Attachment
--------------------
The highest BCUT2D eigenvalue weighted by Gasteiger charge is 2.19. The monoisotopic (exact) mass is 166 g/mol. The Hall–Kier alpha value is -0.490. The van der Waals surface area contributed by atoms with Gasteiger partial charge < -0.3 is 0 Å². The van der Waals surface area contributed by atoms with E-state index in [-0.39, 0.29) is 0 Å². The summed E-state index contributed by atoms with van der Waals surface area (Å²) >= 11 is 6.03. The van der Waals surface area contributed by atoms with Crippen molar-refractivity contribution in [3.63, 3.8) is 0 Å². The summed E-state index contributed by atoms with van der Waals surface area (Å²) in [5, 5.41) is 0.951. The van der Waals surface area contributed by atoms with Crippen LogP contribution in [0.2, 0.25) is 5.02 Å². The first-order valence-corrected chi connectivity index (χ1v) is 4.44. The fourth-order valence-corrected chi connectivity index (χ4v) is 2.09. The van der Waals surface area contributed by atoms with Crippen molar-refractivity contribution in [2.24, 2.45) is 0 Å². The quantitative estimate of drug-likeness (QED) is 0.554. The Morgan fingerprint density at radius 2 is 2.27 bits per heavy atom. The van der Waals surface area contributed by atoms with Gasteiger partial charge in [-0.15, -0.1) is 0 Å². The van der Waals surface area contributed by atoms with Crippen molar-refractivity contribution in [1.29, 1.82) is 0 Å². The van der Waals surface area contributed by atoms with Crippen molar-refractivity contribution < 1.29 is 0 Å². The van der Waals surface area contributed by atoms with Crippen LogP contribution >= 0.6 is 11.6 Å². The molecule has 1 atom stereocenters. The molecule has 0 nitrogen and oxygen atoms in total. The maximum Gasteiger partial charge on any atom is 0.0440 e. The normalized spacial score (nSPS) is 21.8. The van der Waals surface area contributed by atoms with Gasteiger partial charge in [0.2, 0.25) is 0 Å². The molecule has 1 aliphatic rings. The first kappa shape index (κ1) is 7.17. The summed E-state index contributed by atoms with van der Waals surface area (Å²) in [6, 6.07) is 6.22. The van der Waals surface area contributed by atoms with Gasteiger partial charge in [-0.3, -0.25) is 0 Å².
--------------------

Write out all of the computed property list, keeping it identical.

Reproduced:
The highest BCUT2D eigenvalue weighted by Gasteiger charge is 2.19. The monoisotopic (exact) mass is 166 g/mol. The Hall–Kier alpha value is -0.490. The van der Waals surface area contributed by atoms with Gasteiger partial charge < -0.3 is 0 Å². The van der Waals surface area contributed by atoms with E-state index in [-0.39, 0.29) is 0 Å². The summed E-state index contributed by atoms with van der Waals surface area (Å²) >= 11 is 6.03. The van der Waals surface area contributed by atoms with Crippen molar-refractivity contribution in [3.63, 3.8) is 0 Å². The summed E-state index contributed by atoms with van der Waals surface area (Å²) in [5, 5.41) is 0.951. The van der Waals surface area contributed by atoms with Crippen LogP contribution in [0.2, 0.25) is 5.02 Å². The first-order valence-corrected chi connectivity index (χ1v) is 4.44. The fourth-order valence-corrected chi connectivity index (χ4v) is 2.09. The van der Waals surface area contributed by atoms with Crippen molar-refractivity contribution in [2.24, 2.45) is 0 Å². The quantitative estimate of drug-likeness (QED) is 0.554. The Morgan fingerprint density at radius 2 is 2.27 bits per heavy atom. The van der Waals surface area contributed by atoms with Gasteiger partial charge in [-0.15, -0.1) is 0 Å². The van der Waals surface area contributed by atoms with Crippen molar-refractivity contribution in [1.29, 1.82) is 0 Å². The van der Waals surface area contributed by atoms with Crippen molar-refractivity contribution < 1.29 is 0 Å². The van der Waals surface area contributed by atoms with Crippen LogP contribution >= 0.6 is 11.6 Å². The molecule has 1 atom stereocenters. The molecule has 0 nitrogen and oxygen atoms in total. The maximum Gasteiger partial charge on any atom is 0.0440 e. The normalized spacial score (nSPS) is 21.8. The van der Waals surface area contributed by atoms with Gasteiger partial charge in [0.2, 0.25) is 0 Å². The molecule has 1 aliphatic rings. The first kappa shape index (κ1) is 7.17. The summed E-state index contributed by atoms with van der Waals surface area (Å²) in [6, 6.07) is 6.22. The van der Waals surface area contributed by atoms with Gasteiger partial charge in [-0.3, -0.25) is 0 Å².